Many Asian actresses in Hollywood films are often typecast and best known as action stars/femme fatales.

In Maggie Q’s IMDB’s page, the four most prominent projects she is known for are action-oriented Live Free or Die Hard, Mission: Impossible III, Nikita, and Priest.

It’s similar with Lucy Liu, who first gained prominence on her role in the Fox TV show Ally McBeal. She is best known for Kill Bill: Vol. 1, Lucky Number Slevin, Charlie’s Angels, and Kung Fu Panda.

Liu has dramatic and comedic roles to her credit. She has the distinction of being the first Asian female to host the comedy variety program, NBC’s Saturday Night Live. Jackie Chan was the first Asian to host.

Anna May Wong

Anna May Wong

Comedienne Margaret Cho was not the first Asian actor to be featured in an American TV show nor was she the first Asian American sitcom star. Anna May Wong, the silent film actress, was star of the television series, The Gallery of Madame Liu-Tsong in 1951. Pat Morita starred in the first American sitcom centered on a person of Asian descent called Mr. T and Tina in 1976. Both shows did not last the year they debuted.

Cho has been an outspoken critic since her time in the 1994 sitcom, All American Girl, speaking about racism in Hollywood and the lack of leading ladies to serve as role models.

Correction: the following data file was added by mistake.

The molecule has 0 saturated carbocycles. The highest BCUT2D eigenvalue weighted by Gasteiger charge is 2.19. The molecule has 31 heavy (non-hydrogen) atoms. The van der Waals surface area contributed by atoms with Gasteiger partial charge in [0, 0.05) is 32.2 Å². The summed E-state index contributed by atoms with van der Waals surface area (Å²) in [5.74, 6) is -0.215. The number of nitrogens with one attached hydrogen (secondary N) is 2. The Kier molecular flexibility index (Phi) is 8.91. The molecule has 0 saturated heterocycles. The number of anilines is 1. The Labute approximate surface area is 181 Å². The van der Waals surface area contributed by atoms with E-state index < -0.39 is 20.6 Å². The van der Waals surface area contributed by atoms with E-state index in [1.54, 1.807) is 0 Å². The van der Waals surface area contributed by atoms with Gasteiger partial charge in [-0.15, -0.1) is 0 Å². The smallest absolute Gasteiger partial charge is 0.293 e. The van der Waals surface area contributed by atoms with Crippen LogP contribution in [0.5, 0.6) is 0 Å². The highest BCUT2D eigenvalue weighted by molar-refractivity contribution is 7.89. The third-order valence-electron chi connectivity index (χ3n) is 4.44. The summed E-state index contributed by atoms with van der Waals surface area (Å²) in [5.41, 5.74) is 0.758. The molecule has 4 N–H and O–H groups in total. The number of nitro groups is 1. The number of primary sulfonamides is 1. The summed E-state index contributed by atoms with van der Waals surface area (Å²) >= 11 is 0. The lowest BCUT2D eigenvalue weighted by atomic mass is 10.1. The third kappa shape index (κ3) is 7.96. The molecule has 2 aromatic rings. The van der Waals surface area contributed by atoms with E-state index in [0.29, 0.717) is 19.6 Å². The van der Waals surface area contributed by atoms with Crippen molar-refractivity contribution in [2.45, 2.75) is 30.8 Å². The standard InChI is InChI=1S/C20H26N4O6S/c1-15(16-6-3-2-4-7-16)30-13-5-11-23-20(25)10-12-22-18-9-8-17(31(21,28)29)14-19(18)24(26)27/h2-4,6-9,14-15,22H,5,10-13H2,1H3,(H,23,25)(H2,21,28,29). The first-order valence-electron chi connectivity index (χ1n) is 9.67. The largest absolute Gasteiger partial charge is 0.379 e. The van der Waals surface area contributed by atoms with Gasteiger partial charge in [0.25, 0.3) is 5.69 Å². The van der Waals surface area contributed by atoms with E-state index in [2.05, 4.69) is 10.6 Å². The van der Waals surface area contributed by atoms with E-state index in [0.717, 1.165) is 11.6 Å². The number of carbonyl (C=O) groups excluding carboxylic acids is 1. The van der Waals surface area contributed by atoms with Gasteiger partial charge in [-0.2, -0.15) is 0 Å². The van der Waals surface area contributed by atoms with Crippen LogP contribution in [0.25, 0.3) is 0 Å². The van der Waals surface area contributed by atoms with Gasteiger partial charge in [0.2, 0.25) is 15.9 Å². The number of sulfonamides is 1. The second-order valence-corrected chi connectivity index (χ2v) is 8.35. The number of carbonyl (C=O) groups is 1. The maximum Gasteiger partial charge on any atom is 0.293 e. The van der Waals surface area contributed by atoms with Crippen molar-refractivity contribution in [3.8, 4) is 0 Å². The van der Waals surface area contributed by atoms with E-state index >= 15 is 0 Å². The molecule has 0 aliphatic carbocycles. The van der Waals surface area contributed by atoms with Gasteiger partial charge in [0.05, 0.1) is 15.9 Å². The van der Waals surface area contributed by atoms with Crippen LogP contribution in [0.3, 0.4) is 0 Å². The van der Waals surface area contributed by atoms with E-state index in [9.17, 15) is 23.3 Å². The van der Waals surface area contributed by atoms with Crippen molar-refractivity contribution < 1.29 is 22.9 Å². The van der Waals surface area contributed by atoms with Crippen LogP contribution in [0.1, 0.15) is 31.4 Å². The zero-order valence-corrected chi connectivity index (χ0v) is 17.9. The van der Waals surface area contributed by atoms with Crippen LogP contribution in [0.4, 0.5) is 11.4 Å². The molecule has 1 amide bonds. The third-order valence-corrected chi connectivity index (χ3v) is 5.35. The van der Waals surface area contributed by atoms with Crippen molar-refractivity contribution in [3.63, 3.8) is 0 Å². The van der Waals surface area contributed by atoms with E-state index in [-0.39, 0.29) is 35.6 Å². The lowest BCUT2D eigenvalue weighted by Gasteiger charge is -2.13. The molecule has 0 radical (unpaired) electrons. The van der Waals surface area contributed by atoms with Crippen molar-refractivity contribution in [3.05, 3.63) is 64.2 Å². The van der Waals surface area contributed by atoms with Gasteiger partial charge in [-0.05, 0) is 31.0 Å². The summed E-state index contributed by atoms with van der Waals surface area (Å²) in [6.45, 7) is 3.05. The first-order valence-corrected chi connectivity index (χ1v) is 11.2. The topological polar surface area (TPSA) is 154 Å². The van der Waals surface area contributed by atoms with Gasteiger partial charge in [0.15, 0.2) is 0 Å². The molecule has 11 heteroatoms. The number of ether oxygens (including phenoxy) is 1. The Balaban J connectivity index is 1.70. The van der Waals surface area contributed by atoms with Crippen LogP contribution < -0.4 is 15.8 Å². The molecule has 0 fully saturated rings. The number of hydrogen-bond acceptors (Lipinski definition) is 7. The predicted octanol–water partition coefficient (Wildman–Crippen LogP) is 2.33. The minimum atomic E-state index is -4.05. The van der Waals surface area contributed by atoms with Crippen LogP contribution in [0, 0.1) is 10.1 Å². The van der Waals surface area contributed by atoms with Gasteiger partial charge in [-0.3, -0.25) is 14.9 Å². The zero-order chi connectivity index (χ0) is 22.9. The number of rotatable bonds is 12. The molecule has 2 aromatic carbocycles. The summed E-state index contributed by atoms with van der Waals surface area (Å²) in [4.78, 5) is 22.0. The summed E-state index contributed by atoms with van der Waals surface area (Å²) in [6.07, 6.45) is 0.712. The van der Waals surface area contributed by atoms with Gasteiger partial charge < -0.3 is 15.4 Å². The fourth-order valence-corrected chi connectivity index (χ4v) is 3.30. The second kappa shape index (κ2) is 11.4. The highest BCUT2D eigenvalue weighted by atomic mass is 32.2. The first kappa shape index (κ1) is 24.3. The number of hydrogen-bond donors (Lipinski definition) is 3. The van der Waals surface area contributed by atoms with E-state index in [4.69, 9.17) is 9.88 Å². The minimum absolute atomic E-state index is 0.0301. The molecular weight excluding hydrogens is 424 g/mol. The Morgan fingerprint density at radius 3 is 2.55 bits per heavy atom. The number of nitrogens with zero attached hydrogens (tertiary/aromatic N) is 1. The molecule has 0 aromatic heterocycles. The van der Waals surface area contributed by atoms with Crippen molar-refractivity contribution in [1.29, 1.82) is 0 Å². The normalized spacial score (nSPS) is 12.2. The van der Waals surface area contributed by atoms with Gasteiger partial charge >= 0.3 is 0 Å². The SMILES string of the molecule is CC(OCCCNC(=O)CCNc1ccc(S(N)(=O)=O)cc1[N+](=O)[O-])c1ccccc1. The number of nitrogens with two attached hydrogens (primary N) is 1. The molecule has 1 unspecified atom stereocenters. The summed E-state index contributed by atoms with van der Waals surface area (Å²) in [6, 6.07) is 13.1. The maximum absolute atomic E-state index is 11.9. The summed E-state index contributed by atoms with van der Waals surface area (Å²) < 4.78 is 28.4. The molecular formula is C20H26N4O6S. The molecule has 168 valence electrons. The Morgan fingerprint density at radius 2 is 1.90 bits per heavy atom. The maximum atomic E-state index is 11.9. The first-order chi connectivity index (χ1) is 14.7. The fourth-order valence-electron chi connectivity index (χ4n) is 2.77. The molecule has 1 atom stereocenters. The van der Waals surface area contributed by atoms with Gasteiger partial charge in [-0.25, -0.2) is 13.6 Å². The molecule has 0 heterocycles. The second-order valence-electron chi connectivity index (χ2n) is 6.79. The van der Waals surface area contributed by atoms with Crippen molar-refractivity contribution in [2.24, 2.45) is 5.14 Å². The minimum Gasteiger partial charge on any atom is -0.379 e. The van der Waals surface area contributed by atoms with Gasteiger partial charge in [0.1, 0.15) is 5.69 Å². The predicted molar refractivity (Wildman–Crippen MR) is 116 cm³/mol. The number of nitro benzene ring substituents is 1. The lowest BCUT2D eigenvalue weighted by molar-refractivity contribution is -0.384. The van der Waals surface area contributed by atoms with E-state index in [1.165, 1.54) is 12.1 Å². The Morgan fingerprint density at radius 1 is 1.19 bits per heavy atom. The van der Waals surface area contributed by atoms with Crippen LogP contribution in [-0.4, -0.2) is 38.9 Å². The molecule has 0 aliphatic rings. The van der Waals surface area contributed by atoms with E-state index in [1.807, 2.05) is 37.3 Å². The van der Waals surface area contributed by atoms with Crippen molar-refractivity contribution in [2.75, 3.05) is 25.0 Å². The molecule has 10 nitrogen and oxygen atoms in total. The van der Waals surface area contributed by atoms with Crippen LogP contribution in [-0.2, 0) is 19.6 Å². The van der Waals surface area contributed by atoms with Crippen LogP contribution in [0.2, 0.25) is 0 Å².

While more Asian actresses are emerging as viable stars, you’re still not seeing them up to the caliber of a Halle Berry, Salma Hayek or Katherine Heigl. Even still, it’s rare you see someone like Kristin Kreuk in a pivotal role in the TV show Smallville as a romantic lead. Asian girls and women would be more empowered as much as their male counterparts if they got to see themselves in more balanced leading roles. Chen said in the panel that she is seeing more roles without a definitive race. If that is the case, where is the Asian everywoman who can sell any film on her own namesake? Where is the Asian “Julia Roberts?”

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Asians in Comedy – Redefining the Asian Comedian

The current visibility of Asians in the media has mixed results. While most of the serious roles are action-oriented, we are seeing more emerge in dramatic roles. We’re also seeing more Asians emerge in comedic roles.

Two of NBC’s most popular sitcoms Community and Parks and Recreation feature emerging stars in Ken Jeong and Aziz Ansari, respectively. Another comedian, Aasif Mandvi, is a regular correspondent on the satire news show, Comedy Central’s The Daily Show.

Ken Jeong

Ken Jeong
Photo by Gage Skidmore